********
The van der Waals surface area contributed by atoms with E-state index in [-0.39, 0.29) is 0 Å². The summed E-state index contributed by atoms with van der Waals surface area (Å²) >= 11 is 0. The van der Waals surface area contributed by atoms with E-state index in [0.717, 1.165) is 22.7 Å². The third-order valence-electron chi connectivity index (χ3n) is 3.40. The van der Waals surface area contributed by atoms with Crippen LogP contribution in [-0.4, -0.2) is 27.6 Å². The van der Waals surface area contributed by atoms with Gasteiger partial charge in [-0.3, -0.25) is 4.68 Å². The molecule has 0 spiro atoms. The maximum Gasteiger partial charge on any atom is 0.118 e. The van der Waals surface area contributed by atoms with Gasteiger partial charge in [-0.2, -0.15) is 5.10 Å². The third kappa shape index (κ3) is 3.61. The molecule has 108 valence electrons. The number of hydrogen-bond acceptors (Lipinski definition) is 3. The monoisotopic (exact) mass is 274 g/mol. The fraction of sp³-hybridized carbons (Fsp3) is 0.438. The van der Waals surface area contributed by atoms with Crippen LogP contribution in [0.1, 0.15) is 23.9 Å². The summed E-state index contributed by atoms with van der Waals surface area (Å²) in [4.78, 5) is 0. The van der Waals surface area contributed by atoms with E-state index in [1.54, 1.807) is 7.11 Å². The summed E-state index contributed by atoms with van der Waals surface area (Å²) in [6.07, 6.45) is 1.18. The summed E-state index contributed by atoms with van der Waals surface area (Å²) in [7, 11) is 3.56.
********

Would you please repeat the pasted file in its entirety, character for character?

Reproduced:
The van der Waals surface area contributed by atoms with E-state index in [-0.39, 0.29) is 0 Å². The summed E-state index contributed by atoms with van der Waals surface area (Å²) >= 11 is 0. The van der Waals surface area contributed by atoms with E-state index in [0.717, 1.165) is 22.7 Å². The third-order valence-electron chi connectivity index (χ3n) is 3.40. The van der Waals surface area contributed by atoms with Crippen LogP contribution in [-0.4, -0.2) is 27.6 Å². The van der Waals surface area contributed by atoms with Gasteiger partial charge in [-0.3, -0.25) is 4.68 Å². The molecule has 0 spiro atoms. The maximum Gasteiger partial charge on any atom is 0.118 e. The van der Waals surface area contributed by atoms with Gasteiger partial charge in [-0.2, -0.15) is 5.10 Å². The third kappa shape index (κ3) is 3.61. The molecule has 108 valence electrons. The number of hydrogen-bond acceptors (Lipinski definition) is 3. The monoisotopic (exact) mass is 274 g/mol. The fraction of sp³-hybridized carbons (Fsp3) is 0.438. The van der Waals surface area contributed by atoms with Crippen LogP contribution in [0.1, 0.15) is 23.9 Å². The summed E-state index contributed by atoms with van der Waals surface area (Å²) in [4.78, 5) is 0. The van der Waals surface area contributed by atoms with E-state index in [1.54, 1.807) is 7.11 Å². The summed E-state index contributed by atoms with van der Waals surface area (Å²) in [6.07, 6.45) is 1.18. The summed E-state index contributed by atoms with van der Waals surface area (Å²) in [7, 11) is 3.56.